On August 19, 1945, two B-25Js of the 345th Bombardment Group and 80th Fighter Squadron P-38 Lightnings escorted two Japanese Mitsubishi G4M “Betty” bombers. The Japanese aircraft carried a delegation from Tokyo in route to Manila to meet General MacArthur’s staff to work out details of the surrender.
The Betty bombers were painted white with green crosses on the wings, fuselage and vertical tail surface and use the call signs Bataan I and Bataan II. After the delegation landed at Ie Shima, they boarded a C-54 Skymaster and were flown to Manila. After the meeting, they returned to Ie Shima. One of the two Bettys crashed on its way back to Japan out of fuel, due to an incorrect conversion of liters to gallons when the bombers were refueled. The crew were helped by a local fisherman and returned to Tokyo by train.
Harley’s war experiences took an unexpected turn as his ship was chosen to escort a hospital ship to Nagasaki to assist with evacuation of allied prisoners. He arrived in Nagasaki some 2-3 weeks after the detonation of the atomic bomb. His crew members were given tours of the devastated areas where he saw the effects of the detonation including burned out frames of buildings. He also witnessed the work of the Japanese people as they began reclaiming the area. When he returned to his ship, battle stations were ordered at 1 a.m. because of the imminent arrival of a major typhoon. Winds of over 160 miles per hour resulted in the ship being dragged toward the piers of the Nagasaki Harbor. Several sailors were killed attempting to release the anchor chains. Fortunately, the ship escaped with only the loss of its anchor although it was close to capsizing on several occasions during the night. Harley’s service did not conclude with the ending of the war. His ship was sent to transfer Chinese nationalists to Manchuria as they fought the Chinese communists. He continued this service until 1946 when he returned to the west coast of the United States and ended his volunteer naval service on the east coast of the United States in 1947. James related that he remembers saying a prayer to God for sparing his life during his war service as his ship passed under the Golden Gate Bridge on Jan. 1, 1946.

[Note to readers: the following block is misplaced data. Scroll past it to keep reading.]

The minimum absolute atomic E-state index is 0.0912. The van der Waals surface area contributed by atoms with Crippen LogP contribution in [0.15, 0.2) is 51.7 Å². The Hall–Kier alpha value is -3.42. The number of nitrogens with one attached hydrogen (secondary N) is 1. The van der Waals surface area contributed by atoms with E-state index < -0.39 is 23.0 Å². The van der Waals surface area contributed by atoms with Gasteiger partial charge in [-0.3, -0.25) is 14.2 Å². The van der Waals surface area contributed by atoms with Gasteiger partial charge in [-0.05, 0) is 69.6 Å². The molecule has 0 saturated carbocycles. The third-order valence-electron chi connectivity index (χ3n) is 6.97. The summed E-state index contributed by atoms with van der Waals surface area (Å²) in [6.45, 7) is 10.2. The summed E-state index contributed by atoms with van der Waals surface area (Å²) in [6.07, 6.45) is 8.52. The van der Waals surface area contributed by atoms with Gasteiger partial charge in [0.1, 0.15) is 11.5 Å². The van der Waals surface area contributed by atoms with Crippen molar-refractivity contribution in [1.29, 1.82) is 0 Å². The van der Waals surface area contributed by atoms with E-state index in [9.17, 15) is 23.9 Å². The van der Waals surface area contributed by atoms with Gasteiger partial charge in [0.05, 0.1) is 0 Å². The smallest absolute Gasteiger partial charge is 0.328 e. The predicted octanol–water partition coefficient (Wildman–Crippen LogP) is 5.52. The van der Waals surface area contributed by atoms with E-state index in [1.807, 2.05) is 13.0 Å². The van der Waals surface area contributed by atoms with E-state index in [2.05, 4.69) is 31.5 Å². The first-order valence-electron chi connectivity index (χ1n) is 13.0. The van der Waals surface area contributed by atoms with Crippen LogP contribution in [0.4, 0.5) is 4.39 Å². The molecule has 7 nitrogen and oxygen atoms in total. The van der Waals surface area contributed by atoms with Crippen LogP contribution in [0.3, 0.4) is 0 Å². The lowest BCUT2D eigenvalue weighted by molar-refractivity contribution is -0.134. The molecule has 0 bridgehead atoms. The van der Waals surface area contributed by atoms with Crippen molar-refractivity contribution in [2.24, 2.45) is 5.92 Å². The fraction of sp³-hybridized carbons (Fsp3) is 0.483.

When asked why they chose to serve their country during World War II, they said there was no choice. It was either help protect the United States or be under the rule of another country. They spoke of the hardship of war including the awfulness of seeing so many die and the harsh conditions of war service. James said he went for two years without sleeping in a bed during his service.
They also spoke of their concern for those who disrespect the flag and the disregard for the many service persons who gave their all to preserve our American way of life. We so easily forget the sacrifices made for those who came before us to give us our freedoms. They also emphasized that they were only two of millions of World War II veterans who in many cases made the ultimate sacrifice. Our best recognition of past service may be to educate the present generation of the sacrifices made by past generations without the expectation of rewards. As for James and Harley, no one could have asked more from two men raised in Alexander County who showed exceptional bravery in trying circumstances.